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This is the homepage for the HAPI-FHIR library. We are developing an open-source implementation of the FHIR specification in Java. FHIR (Fast Healthcare Interoperability Resources) is a specification for exchanging healthcare data in a modern and developer friendly way.

Note that this is the home for the FHIR version of HAPI. If you are looking for HL7 v2 support, click here.

Demonstration/Test Page

A public test server is now operating at http://fhirtest.uhn.ca. This server is built entirely using components of HAPI-FHIR and demonstrates all of its capabilities. This server is also entirely open source. You can host your own copy by following instructions on our JPA Server documentation.

Commercial Support

Commercial support for HAPI FHIR is available through Smile CDR.

Announcements

December 20, 2016 - HAPI FHIR 2.2 Released - The next release of HAPI has now been uploaded to the Maven repos and GitHub's releases section.

This release is mainly to bring the STU3 definitions up to the latest definitions (FHIR 1.8.0 - SVN 10528) and is the version that should be used for the upcoming San Antonio Connectathon.

This release also introduces a new JAR (and associated Maven dependency library) called <code>hapi-fhir-structures-dstu2.1</code>. This module provides the structure classes for FHIR 1.4.0 (Montreal spanshot, sometimes referred to as DSTU2.1) which is used by a number of projects.

This release also brings a few miscellaneous bug fixes, and a few validation enhancements. As always, the changelog has the full list.

- James Agnew



November 11, 2016 - HAPI FHIR 2.1 Released - The next release of HAPI has now been uploaded to the Maven repos and GitHub's releases section.

This release brings several primary changes:

  • STU3 definitions have been updated to the latest definitions (FHIR 1.7.0 - SVN 10129)
  • Add support for FHIR Patch operation (thanks to Peter Girard of McKesson for his help on this!)
  • Android library has been streamlined to use the OkHttp client by default (no more fighting with out-of-date Apache HttpClient. Thanks to Matt Clarke of Orion Health for his help on this!)
  • The STU3 client now supports both the Conformance resource (which is going away) and the new CapabilityStatement (which replaces it). This should allow for a bridge while servers are migrated to the new resource type being returned by the <code>/metadata</code> endpoint.

This release also brings a number of bugfixes and also quite a few enhancements. As always, the changelog has the full list of changes in this version. Among the enhancements in this release are:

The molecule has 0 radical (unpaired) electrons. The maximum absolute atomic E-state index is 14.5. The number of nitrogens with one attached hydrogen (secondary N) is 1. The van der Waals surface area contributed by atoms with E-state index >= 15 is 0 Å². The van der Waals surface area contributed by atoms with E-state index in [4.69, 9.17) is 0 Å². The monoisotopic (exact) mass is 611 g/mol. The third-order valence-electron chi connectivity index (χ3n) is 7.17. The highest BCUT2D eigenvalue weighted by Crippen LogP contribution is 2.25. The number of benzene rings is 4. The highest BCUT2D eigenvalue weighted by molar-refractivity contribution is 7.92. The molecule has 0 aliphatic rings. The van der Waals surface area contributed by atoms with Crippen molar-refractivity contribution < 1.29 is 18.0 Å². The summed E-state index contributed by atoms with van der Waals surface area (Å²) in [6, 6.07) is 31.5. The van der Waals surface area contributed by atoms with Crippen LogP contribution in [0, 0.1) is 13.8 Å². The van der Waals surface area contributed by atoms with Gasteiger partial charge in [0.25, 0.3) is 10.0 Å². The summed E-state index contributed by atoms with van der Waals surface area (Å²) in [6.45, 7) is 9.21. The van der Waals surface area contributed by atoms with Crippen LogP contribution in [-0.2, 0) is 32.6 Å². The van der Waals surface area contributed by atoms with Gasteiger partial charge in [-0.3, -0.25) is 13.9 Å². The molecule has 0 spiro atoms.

As always, we welcome new contributions and contributors! Please feel free to get in touch if you are interested in getting involved with HAPI but don't know where to start.

- James Agnew



What is HAPI FHIR?

HAPI FHIR is a simple-but-powerful library for adding FHIR messaging to your application. It is pure Java (1.6+ compatible), and licensed under the business-friendly Apache Software License, version 2.0.

Some Ways You Can Use HAPI FHIR

HAPI is designed with one main intent: providing a flexible way of adding FHIR capability to applications. We at University Health Network developed HAPI-FHIR to allow us to build up our own unified FHIR RESTful server which exposes data backed by a number of systems and repositories, so it is designed to be flexible above all else.

The library is designed to support several main usage patterns:

Fluent Interface

The HAPI API is designed to allow interaction with FHIR model objects using a convenient Fluent Interface.

Patient patient = new Patient();
patient.addIdentifier().setUse(OFFICIAL).setSystem("urn:fake:mrns").setValue("7000135");
patient.addIdentifier().setUse(SECONDARY).setSystem("urn:fake:otherids").setValue("3287486");

patient.addName().addFamily("Smith").addGiven("John").addGiven("Q").addSuffix("Junior");

patient.setGender(AdministrativeGenderEnum.MALE);

Encoding Support

Both XML and JSON encoding are suported natively using a simple API to pick between them. XML support is built on top of the lightning-fast STaX/JSR 173 API, and JSON support is provided using Google Gson.

FhirContext ctx = FhirContext.forDstu2();
String xmlEncoded = ctx.newXmlParser().encodeResourceToString(patient);
String jsonEncoded = ctx.newJsonParser().encodeResourceToString(patient);

Easy RESTful Client and Servers

Creating clients is simple and uses an annotation based format that will be familiar to users of JAX-WS.

public interface MyClientInterface extends IRestfulClient
{
  /** A FHIR search */
  @Search
  public List<Patient> findPatientsByIdentifier(@RequiredParam(name="identifier") IdentifierDt theIdentifier);
	
  /** A FHIR create */
  @Create
  public MethodOutcome createPatient(@ResourceParam Patient thePatient);
}

Using this client is as simple as:

MyClientInterface client = ctx.newRestfulClient(MyClientInterface.class, "http://foo/fhir");
IdentifierDt searchParam = new IdentifierDt("urn:someidentifiers", "7000135");
List<Patient> clients = client.findPatientsByIdentifier(searchParam);

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